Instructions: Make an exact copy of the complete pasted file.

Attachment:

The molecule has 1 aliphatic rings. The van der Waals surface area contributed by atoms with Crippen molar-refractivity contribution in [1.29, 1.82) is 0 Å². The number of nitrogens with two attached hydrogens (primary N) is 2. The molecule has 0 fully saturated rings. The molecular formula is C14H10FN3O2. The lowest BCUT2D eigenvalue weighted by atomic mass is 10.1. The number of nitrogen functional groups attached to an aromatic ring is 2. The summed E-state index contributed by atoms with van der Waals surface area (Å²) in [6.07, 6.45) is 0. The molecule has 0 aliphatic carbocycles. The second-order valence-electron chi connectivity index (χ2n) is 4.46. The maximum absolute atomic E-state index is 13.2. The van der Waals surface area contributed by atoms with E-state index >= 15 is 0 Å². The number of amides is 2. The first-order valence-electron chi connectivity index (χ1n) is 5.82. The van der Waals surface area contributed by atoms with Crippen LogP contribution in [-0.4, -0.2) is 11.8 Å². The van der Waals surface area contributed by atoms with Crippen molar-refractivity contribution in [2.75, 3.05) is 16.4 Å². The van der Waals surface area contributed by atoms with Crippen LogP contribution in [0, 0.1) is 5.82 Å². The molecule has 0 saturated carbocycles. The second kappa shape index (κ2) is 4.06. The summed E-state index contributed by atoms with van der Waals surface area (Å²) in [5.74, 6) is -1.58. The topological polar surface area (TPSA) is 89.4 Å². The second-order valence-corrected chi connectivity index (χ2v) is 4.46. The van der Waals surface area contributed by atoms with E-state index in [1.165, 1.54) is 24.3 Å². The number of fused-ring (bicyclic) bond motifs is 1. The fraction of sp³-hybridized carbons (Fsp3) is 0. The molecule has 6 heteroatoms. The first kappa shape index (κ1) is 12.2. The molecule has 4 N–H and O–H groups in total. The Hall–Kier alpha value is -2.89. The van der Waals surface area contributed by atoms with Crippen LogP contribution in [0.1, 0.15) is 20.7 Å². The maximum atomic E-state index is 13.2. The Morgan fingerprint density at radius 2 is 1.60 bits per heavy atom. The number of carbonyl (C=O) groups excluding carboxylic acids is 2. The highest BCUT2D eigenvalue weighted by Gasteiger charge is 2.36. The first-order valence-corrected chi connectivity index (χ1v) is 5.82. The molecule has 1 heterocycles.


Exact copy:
The molecule has 1 aliphatic rings. The van der Waals surface area contributed by atoms with Crippen molar-refractivity contribution in [1.29, 1.82) is 0 Å². The number of nitrogens with two attached hydrogens (primary N) is 2. The molecule has 0 fully saturated rings. The molecular formula is C14H10FN3O2. The lowest BCUT2D eigenvalue weighted by atomic mass is 10.1. The number of nitrogen functional groups attached to an aromatic ring is 2. The summed E-state index contributed by atoms with van der Waals surface area (Å²) in [6.07, 6.45) is 0. The molecule has 0 aliphatic carbocycles. The second-order valence-electron chi connectivity index (χ2n) is 4.46. The maximum absolute atomic E-state index is 13.2. The van der Waals surface area contributed by atoms with E-state index >= 15 is 0 Å². The number of amides is 2. The first-order valence-electron chi connectivity index (χ1n) is 5.82. The van der Waals surface area contributed by atoms with Crippen LogP contribution in [-0.4, -0.2) is 11.8 Å². The van der Waals surface area contributed by atoms with Crippen molar-refractivity contribution in [2.75, 3.05) is 16.4 Å². The van der Waals surface area contributed by atoms with Crippen LogP contribution in [0, 0.1) is 5.82 Å². The molecule has 0 saturated carbocycles. The second kappa shape index (κ2) is 4.06. The summed E-state index contributed by atoms with van der Waals surface area (Å²) in [5.74, 6) is -1.58. The topological polar surface area (TPSA) is 89.4 Å². The second-order valence-corrected chi connectivity index (χ2v) is 4.46. The van der Waals surface area contributed by atoms with E-state index in [1.165, 1.54) is 24.3 Å². The number of fused-ring (bicyclic) bond motifs is 1. The fraction of sp³-hybridized carbons (Fsp3) is 0. The molecule has 6 heteroatoms. The first kappa shape index (κ1) is 12.2. The molecule has 4 N–H and O–H groups in total. The Hall–Kier alpha value is -2.89. The van der Waals surface area contributed by atoms with Crippen LogP contribution in [0.1, 0.15) is 20.7 Å². The maximum atomic E-state index is 13.2. The Morgan fingerprint density at radius 2 is 1.60 bits per heavy atom. The number of carbonyl (C=O) groups excluding carboxylic acids is 2. The highest BCUT2D eigenvalue weighted by Gasteiger charge is 2.36. The first-order valence-corrected chi connectivity index (χ1v) is 5.82. The molecule has 1 heterocycles.